The GRA parallels a similar law in New York City that went into effect in 2019 that allows people born within the five boroughs to change their gender marker to X and to do so by self-attestation.[21] Currently, because there is no parallel provision in state law, state agencies such as the Department of Motor Vehicles face mismatched categories from the state and local level and are unable to issue consistent identifications. This may result in unnecessary litigation and state expenses defending the City’s law. Adopting the GRA would greatly reduce administrative burdens, reduce the chance of litigation, and align the State and the City with best practices to affirm transgender lives.

New York State would not be alone in updating its gender marker options. Several other states have added X as a gender marker to official identification. In February 2019, New Jersey became the fourth state to recognize nonbinary or undesignated genders on birth certificates.[22] Thirteen other states also offer a third gender marker option on birth certificates.[23] Twenty states and the District of Columbia currently allow residents to mark M, F, or X on their driver’s license.[24] New York City also introduced the option of an X marker on its birth certificates and on IDNYC.[25]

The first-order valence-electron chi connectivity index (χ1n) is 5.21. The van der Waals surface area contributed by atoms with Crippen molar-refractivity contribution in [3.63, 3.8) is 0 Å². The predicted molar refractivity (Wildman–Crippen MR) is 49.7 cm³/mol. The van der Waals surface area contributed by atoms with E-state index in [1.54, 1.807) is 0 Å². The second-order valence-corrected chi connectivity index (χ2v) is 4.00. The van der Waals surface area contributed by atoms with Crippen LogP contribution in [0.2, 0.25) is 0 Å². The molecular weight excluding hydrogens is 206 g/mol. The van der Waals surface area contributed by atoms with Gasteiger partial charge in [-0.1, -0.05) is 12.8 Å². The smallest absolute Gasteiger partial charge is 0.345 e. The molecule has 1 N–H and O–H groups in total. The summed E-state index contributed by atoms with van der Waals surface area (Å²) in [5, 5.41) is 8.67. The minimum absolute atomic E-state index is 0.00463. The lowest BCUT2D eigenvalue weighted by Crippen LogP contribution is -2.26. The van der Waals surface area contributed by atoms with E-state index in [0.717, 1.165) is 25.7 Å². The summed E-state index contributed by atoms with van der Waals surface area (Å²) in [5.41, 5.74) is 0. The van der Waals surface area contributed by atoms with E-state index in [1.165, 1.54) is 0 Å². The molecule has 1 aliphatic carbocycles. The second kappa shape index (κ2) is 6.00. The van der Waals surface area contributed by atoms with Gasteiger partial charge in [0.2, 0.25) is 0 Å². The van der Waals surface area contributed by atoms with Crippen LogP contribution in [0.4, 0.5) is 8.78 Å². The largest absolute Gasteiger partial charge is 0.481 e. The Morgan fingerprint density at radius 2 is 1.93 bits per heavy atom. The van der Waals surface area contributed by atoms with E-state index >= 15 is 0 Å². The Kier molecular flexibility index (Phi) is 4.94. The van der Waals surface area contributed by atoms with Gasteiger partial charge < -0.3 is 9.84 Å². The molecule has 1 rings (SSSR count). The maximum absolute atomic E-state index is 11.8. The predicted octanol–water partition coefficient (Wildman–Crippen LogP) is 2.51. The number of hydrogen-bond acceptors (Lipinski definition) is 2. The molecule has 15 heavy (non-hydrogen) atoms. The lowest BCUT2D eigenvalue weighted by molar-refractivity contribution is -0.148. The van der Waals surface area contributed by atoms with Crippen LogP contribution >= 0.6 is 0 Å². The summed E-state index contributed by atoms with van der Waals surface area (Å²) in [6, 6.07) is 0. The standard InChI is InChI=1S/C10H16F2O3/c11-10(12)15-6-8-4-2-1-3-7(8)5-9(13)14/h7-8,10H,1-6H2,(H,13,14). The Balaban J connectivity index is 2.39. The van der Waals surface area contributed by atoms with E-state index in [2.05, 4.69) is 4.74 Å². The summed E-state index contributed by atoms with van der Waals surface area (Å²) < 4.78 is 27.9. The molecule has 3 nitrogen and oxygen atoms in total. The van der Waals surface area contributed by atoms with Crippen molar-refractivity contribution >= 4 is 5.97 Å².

In streamlining the amendment process and including a third gender option for New York state birth certificates, driver’s licenses, and non-driver’s identification cards, the GRA will make accurate and official identification documents available to all New York State residents and ensure uniformity of law across the state.